In Old Yerevan, together with eminent prince clans and distinguished clergymen, there was a separate class- the merchants. This class was divided into 6 groups: “Bazazes”-who sold jewelry brought from Europe, “Attars” who were engaged in local goods trade; “Alafi” who mere engaged in agricultural products trading, “Bakhkals” sold fruits and “Dukanchi” (or “Mikitans”). “Bazazes”, who mainly sold textiles, were highly respected. They mainly exported goods from Moscow and Nizhni Novgorod, sometimes from Warsaw and Vienna. These merchants had shops in the city centre- in Shagar, Astafyan street, at Kantar, Berd street and in the two-storey building reaching Berd street. Actually, it was a row of constructions completing English garden.
A number of merchants of Old Yerevan should be outlined as they were not only outstanding figures but also were considered “fathers” of the city. A magnificent building of famous merchant Hakob Khorasanyan was located in Astafyan street. Storehouses full of textiles and metallic goods were in the basement. The owners lived on the second floor. There was a separate, richly-furnished floor for guests. This building was one of the first hotels of Old Yerevan not including the caravansaries remained from the Persian times. Hakob Khorasanyan’s wife, Shamiram, was from the Mamikonyans clan. The house of Yegor Khanzadyan with a unique Saxon style trade hall was in Astafyan street too. The advertisements of Khanzadyan were printed in “Erivan’s announcements” newspaper. The House of Barsegh and Grigor Buniatyans was in Astafyan street too. Barsegh was a well-known merchant and a public figure, delegate of the City Duma. The beautiful mansion of Aram Buniatyan was in Berd street. On the first floor there was a shop, a pharmacy next to it, and above it was a hall were eminent figures of the city used to gather. It was an aristocratic club where concerts and performances were organized.
According to A. Hakobyan’s “History of Yerevan”, in 1863 there were 244 “Bazazes” living in Yerevan. The merchants were divided into guilds in accordance with their properties. There were three guilds. All mentioned-above merchants belonged to the 1st guild. People called them “guild merchants”. Boasting and self-concentrated people were often teased “You are like a guild merchant”. Due to the efforts and finances of these people was constructed the Yerevan horse-drawn tram and the water-supply system. The donated money for restoration of churches and built St. Gregory the Illuminator’s church which was later ruined. Today, the school after Ye. Charents is in the place of the church.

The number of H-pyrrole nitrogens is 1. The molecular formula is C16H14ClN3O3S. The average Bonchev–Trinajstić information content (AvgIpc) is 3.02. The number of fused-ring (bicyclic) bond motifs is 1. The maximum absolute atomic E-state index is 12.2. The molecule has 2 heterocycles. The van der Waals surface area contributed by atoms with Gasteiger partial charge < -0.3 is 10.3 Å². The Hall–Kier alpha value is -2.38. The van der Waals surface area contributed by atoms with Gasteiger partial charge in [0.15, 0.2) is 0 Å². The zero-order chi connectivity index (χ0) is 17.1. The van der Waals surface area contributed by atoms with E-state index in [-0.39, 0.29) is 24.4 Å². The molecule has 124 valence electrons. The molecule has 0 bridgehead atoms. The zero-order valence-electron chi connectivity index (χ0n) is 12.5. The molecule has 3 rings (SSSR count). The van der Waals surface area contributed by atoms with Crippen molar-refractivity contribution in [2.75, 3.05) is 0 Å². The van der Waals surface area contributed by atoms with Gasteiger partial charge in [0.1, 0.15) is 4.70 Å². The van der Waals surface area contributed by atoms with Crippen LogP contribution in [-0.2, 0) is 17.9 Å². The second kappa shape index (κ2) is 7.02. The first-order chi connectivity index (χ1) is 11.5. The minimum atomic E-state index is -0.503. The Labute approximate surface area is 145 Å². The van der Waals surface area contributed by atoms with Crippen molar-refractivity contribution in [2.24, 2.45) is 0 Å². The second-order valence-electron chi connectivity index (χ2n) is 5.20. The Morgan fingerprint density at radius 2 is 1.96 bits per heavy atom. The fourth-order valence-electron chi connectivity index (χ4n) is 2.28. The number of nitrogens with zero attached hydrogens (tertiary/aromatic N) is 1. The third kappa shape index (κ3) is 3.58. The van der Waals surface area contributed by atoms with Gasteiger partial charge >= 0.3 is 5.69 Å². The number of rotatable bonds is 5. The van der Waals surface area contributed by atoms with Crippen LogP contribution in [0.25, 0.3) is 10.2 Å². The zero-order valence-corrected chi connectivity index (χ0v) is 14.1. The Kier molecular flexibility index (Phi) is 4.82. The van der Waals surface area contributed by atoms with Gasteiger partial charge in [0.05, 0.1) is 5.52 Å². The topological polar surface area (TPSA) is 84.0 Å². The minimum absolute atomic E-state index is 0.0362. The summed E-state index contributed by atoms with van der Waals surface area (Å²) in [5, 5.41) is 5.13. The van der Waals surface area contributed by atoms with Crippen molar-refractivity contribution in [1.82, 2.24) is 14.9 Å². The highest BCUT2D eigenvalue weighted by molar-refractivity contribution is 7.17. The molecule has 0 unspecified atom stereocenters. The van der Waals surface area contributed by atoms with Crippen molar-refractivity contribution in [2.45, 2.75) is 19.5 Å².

The next class of merchants were people engaged import of jewelry and precious stones from European countries. Many jewelers worked in Old Yerevan. The made gold jewelry in a traditional style. When Gegham and Hovhannes Mnatsakanyans opened a saloon decorated with mirrors and beautiful wallpapers they attracted the old craftsmen who were seeking for something new.
The third merchant class was called “Attars” (the name remained from the Persian period). They were mainly engaged in the trade of local goods: bought cheap and sold expensive.
The next class of merchants was called “Alafs”. It was engaged in agriculture products. They imported grains, wool, rice. Leather was of great demand as the leather factory of Aram Gabrielyan needed a lot of raw materials.
Raffi had a description of one merchant’s trade in a village. The merchant comes to the village with a big cart, took out big scales from it. The villagers bring wool and put it on the scales. The merchant says that he has forgotten to bring the weights. To save the situation he assures that his foot weighs a pound and standing at the scales he puts his foot on the scales pressing it as much as he can.
“Bakhkals” were the merchants selling fruits. Many of them owned small shops in the streets and at the markets. The group of them, like in old Tbilisi, walked along the streets with big trays.
The last group of merchants were those who sold drinks –“Dukanchi” (or “Mikitanchi”). The usually had dukans (shops) at the market places, sold drinks, mainly wine. They also lived in other regions.
Perch Proshyan in his novel called “Because of bread” created a collective character of Mikitan Sako, a very popular character in those times. Mikitanchi fooled customers adding water to wine. Mikitan Sako teaches other Mikitanchi: “Nobody can be blamed: everyone searches for daily bread, it is an issue of daily bread..”
In Old Yerevan the number of Dukanchi was not big, only 63, but they were well-known ( particularly due to the character of Mikitan Sako created by Perch Proshyan).
Researcher at Yerevan History Museum